Study: Drop in California Workers’ Comp Hospital Stays and Spinal Surgeries

The number of California workers’ compensation inpatient hospital stays fell 31.2 percent between 2008 and 2016 compared with a 19.6 percent drop in hospital stays paid under private plans, a new California Workers’ Compensation Institute study shows.

The study also shows a 2.4 percent increase in Medicare inpatient stays, and a 19.6 percent increase in inpatient stays paid by Medi-Cal, which saw a huge jump in enrollment with the rollout of Affordable Care Act plans.

California Bills Inspired by 2017 Mudslides and Fires Clear Committee

Two bills inspired by the 2017 mudslides and fires in California that are designed to help prevent homeowners from being underinsured when disaster strikes passed the Assembly Insurance Committee on Wednesday.

The bills, sponsored by California Insurance Commissioner Dave Jones, passed out of the committee with a unanimous vote. Assembly Bill 1797, authored by Assemblyman Levine, D-Marin County, and Assembly Bill 1875, authored by Jim Wood, D-Healdsburg, will help homeowners avoid being underinsured, a terrible problem faced by many survivors of the 2017 fires, according to Jones.

M3.3 Magnitude Rattles Shakes San Francisco Bay Area

A minor earthquake has shaken the San Francisco Bay area, the United States Geological Survey confirmed.

The USGS says an earthquake with a preliminary magnitude of 3.3 struck just before 5 a.m. on Monday. The epicenter of the quake was about 24 miles east-northeast of San Francisco City Hall. The closest city to the 4:55 a.m. quake was Alamo, California, about 2 miles away. The quake had a depth of about 3.5 miles.

‘Precipitation Whiplash’ Could Eventually Trigger Catastrophic California Flooding

In California in 1862, the area between Sacramento and San Francisco became, in effect, an inland sea of about 300 miles long by 30 miles wide after 40 to 45 straight days of rain.

That area is now home to millions of people and the state Capitol. What would happen if that type of rain event occurred in the near future, and what’s the likelihood? The answer to the first question is, there would be complete devastation. In looking for an answer to the second question scientists invoke a phenomenon they’re calling “precipitation whiplash.”

This refers to the rapid transitions between precipitation extremes and the opposite — so a heavy season of rain followed immediately by drought or vice versa. This, scientists say in a study published in the scientific journal, Nature Climate Change, is what California can expect in its future because of the warming climate.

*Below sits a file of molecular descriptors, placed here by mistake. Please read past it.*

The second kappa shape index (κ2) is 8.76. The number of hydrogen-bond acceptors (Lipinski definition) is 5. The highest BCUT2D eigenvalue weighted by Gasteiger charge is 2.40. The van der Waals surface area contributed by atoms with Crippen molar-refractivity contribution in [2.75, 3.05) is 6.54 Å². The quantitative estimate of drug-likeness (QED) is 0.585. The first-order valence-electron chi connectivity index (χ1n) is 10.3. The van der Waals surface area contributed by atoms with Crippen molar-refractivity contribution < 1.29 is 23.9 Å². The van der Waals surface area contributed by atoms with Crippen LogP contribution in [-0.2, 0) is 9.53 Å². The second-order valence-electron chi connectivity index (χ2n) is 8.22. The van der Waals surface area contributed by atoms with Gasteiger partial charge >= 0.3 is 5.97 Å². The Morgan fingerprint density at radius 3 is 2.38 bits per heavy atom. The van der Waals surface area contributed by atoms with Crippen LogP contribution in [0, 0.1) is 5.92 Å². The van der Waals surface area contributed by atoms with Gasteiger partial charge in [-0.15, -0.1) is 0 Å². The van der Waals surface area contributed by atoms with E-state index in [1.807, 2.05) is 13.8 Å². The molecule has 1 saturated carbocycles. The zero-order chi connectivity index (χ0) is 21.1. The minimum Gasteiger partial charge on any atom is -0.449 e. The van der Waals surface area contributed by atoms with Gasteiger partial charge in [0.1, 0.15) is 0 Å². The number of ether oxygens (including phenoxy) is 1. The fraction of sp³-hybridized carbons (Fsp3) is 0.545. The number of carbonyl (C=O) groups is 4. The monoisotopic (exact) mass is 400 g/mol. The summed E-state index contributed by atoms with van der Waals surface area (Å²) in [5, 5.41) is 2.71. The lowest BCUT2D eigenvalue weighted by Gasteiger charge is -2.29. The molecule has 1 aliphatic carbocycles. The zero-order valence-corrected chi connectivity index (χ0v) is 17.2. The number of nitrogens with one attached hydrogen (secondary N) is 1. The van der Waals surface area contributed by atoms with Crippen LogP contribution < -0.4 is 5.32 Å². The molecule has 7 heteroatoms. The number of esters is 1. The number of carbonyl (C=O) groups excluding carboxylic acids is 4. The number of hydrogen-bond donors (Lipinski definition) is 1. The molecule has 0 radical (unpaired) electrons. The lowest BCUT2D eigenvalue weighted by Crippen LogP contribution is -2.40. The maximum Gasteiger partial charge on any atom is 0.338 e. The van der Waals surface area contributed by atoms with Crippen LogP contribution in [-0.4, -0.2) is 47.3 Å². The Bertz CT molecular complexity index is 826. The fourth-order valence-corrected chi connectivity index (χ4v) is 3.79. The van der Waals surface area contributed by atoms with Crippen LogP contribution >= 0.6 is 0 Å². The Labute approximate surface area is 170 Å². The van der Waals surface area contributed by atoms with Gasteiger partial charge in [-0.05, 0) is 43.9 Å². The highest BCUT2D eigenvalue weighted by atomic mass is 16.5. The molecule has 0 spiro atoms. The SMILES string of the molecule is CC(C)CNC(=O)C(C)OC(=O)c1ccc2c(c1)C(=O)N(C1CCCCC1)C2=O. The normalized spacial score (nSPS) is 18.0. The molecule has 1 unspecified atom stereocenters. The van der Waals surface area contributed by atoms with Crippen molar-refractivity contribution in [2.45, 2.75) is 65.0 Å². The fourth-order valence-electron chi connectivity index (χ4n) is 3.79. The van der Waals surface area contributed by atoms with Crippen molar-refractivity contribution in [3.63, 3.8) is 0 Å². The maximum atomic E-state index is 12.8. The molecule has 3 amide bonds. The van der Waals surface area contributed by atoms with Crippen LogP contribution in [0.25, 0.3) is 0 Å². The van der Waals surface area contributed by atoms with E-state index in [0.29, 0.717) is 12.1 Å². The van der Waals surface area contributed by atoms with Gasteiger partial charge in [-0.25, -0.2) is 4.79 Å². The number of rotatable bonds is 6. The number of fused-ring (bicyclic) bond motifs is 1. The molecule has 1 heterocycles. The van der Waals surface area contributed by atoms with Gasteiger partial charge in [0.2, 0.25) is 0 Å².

It means that severe rain or drought will be concentrated in more narrow intervals of time than they have been traditionally. It means, possibly, more extreme flooding events and more drought.

California Bill Would Shield PG&E, Edison from Some Wildfire Liability

Utility giants PG&E Corp. and Edison International could gain at least some protection against future wildfire damages under a bill that’s advancing in California’s legislature.

An amended bill being weighed by California’s Senate would shield utilities that follow approved safety plans in future state proceedings should one of their power lines spark a wildfire. Utilities would remain vulnerable to potential civil lawsuits, and the legislation wouldn’t be retroactive — meaning PG&E and Edison could still face billions of dollars in costs from wildfires that destroyed thousands of structures last year.

California's Deadly 1862 Flood Likely to Repeat Within 50 Years, Study Says

(TNS) - The 1862 flood that went down as the worst washout in modern California history, transforming the Central Valley into a raging sea and stealing countless lives and property, is often described as an improbable 200-year event.

A study published Monday, however, turns those odds in a bad way, saying extreme weather swings from brutal dry spells to intense storms will become increasingly frequent, a phenomenon the authors dub “precipitation whiplash.”

Evidence of Massive California Oil Spill Was Obvious, But Was It A Crime?

An acrid stink of petroleum three years ago sent Santa Barbara County firefighters scrambling in a search for a possible spill. When they arrived at Refugio State Beach they witnessed oil staining the pristine sands and seeping into the surf. Uphill they discovered oil gushing like a fire hose “without a nozzle.”

It was the worst California coastal spill in 25 years, spreading a shimmering sheen out to sea that eventually deposited tar balls on beaches more than 100 miles away. But were they looking at a crime scene?

Climate Change Will Make California's Drought-Flood Cycle More Volatile, Study Finds

(TNS) - Californians should expect more dramatic swings between dry and wet years as the climate warms, according to a new study that found it likely that the state will be hit by devastating, widespread flooding in coming decades.

UC researchers in essence found that California's highly volatile climate will become even more volatile as human-caused climate change tinkers with atmospheric patterns over the eastern Pacific Ocean.

The long-term average of annual precipitation in California won't change much, they predicted.

In Search of Infrastructure-Proof Emergency Alerts

The increased reliance on emergency text alerts to receive warnings of natural or manmade disasters is a capability that most people have come to expect. Listening to broadcast radio warnings of severe weather happening miles away has transformed into more precise, geo-located alerts that target specific locations. The benefits of this technology are profound and should lead to people taking action when an alert comes in because they know that the threat is timely and accurate to their locations. New technologies could save many lives during future disasters.

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